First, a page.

Users of If This, Then That have expressed anger and disappointment towards Google, as changes set for Gmail on March 31 will break how IFTTT works.
IFTTT is a free, third-party platform which allows various online services to interact with each other. For example, once a user creates a so-called applet, an email entering their Gmail inbox containing a certain word in the subject line could, under automated instruction from IFTTT, cause something to happen — such as the creation of a new task in the Trello to-do application.
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At GearBrain we have written extensively about IFTTT, and how it can be used to help automate your smart home. For example, emailing a certain Gmail address with a certain word in the subject line could activate a routine in your home, via IFTTT.
But, part of changes Google is making to how it handles user data, known as Project Strobe, IFTTT will no longer be able to use Gmail as a trigger to promote automation actions to take place.
IFTTT users who have applets set up to use Gmail as a trigger expressed their anger on Reddit . "This sucks. I create my work cards in Trello from the emails I receive at a specific level," said one user. "Now I have no way to automate that functionality without doing it myself every single day."
"There's a lot of functionality being lost here," another said, while one explained how IFTTT and Gmail interaction is crucial for running their business. "I rely on IFTTT and the Gmail applet for a significant amount of automation for my business. Finding another solution will cause a large amount of downtime and stress to me. Things my employees rely on will cease to function entirely."
The person, who has the username Esivni, explained how their business uses Gmail and IFTTT to "take information, like new support requests from our G Suite account, and input that into our support queue."
IFTTT published a blog post
on Thursday night explaining that many Gmail-related services would cease to work on March 31. "Unfortunately, this change means that all Gmail triggers and the 'Create a draft' action will be removed from IFTTT. The Gmail actions 'Send an email' and 'Send yourself an email' will remain intact."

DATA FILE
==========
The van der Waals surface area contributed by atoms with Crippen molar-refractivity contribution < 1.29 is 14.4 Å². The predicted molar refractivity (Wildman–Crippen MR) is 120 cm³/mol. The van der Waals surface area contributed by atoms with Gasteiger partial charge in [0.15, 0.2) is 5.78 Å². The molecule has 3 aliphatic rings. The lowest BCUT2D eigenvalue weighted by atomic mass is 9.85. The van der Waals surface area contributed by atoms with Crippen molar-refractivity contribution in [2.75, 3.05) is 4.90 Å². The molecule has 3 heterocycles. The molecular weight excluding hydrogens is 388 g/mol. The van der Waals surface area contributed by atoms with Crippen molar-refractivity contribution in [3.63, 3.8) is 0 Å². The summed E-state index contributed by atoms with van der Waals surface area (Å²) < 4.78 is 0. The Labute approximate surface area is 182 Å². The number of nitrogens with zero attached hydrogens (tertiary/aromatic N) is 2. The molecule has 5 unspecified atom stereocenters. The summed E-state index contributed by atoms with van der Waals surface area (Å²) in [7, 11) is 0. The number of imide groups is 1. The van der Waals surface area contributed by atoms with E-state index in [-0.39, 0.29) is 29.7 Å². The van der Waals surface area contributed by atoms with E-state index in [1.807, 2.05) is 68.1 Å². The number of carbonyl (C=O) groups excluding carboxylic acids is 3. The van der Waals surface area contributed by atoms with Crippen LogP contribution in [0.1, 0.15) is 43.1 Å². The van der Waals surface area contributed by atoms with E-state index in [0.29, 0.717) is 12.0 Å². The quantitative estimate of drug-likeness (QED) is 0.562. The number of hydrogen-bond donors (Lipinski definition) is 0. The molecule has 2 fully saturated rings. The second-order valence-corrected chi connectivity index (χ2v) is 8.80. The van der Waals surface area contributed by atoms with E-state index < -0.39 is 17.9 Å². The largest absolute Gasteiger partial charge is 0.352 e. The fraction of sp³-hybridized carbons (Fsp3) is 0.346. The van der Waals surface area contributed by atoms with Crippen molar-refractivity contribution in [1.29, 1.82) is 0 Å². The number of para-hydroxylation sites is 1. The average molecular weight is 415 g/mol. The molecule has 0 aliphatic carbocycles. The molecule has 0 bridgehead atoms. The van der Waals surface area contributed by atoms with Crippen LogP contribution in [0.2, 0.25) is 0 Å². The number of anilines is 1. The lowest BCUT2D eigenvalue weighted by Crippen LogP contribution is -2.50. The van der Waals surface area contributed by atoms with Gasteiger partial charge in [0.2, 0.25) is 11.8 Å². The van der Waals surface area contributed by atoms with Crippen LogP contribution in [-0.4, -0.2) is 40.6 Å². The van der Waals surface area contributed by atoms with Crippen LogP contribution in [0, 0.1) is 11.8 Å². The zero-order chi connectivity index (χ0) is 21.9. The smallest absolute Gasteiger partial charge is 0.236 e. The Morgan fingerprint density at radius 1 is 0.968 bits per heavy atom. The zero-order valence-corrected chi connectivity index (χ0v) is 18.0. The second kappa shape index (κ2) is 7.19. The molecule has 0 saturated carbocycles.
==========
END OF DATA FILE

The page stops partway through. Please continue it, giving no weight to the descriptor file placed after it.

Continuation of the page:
IFTTT said it has been in contact with Google about coming up with a solution, but admitted it wasn't able to keep all of the functionality it had hoped for in the end.
The company went on to say: "The changes being made to Gmail would have required massive refactoring in how we integrated Gmail with the IFTTT platform. It would have created a lot more overhead than we had before, and the experience for users would have been degraded as a result. These updates would have made continuing to maintain the Gmail service unsustainable."
Stringify, a fellow home automation service, also told its users that the Gmail changes will prevent it from working. The company said it only found out that its service would no longer work with Gmail on March 21. (Note that as of June 2019 Stringify is shutting down , and will no longer support its app.)
Google spoke of the changes it was making with Project Strobe back in October 2018. Citing the protection of customer data, the company said: "Many third-party apps, services and websites build on top of our various services to improve everyone's phones, working life, and online experience. We strongly support this active ecosystem. But increasingly, its success depends on users knowing that their data is secure, and on developers having clear rules of the road."
Clearly, it now seems that Google believes what IFTTT and Stringify do with Gmail user data is insecure and untrustworthy. This is despite Google saying in October it would "work with our developer partners to give them appropriate time to adjust and update their apps and services."